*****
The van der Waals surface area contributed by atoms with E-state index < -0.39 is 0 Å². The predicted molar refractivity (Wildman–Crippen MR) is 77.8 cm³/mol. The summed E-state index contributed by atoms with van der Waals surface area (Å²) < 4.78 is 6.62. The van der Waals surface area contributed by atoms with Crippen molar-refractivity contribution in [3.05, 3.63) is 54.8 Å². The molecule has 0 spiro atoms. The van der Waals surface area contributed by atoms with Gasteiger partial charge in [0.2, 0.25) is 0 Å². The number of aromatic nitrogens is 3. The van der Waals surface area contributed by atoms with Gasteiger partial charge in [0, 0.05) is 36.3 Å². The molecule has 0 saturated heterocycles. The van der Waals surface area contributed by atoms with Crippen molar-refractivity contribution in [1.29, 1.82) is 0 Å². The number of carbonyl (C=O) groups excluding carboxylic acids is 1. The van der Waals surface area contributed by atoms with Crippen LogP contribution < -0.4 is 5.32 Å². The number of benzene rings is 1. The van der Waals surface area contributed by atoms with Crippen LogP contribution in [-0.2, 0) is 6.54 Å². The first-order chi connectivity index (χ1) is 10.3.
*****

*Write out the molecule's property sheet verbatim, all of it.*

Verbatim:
The van der Waals surface area contributed by atoms with E-state index < -0.39 is 0 Å². The predicted molar refractivity (Wildman–Crippen MR) is 77.8 cm³/mol. The summed E-state index contributed by atoms with van der Waals surface area (Å²) < 4.78 is 6.62. The van der Waals surface area contributed by atoms with Crippen molar-refractivity contribution in [3.05, 3.63) is 54.8 Å². The molecule has 0 spiro atoms. The van der Waals surface area contributed by atoms with Gasteiger partial charge in [0.2, 0.25) is 0 Å². The number of aromatic nitrogens is 3. The van der Waals surface area contributed by atoms with Gasteiger partial charge in [0, 0.05) is 36.3 Å². The molecule has 0 saturated heterocycles. The van der Waals surface area contributed by atoms with Crippen molar-refractivity contribution in [1.29, 1.82) is 0 Å². The number of carbonyl (C=O) groups excluding carboxylic acids is 1. The van der Waals surface area contributed by atoms with Crippen LogP contribution < -0.4 is 5.32 Å². The number of benzene rings is 1. The van der Waals surface area contributed by atoms with Crippen LogP contribution in [-0.2, 0) is 6.54 Å². The first-order chi connectivity index (χ1) is 10.3.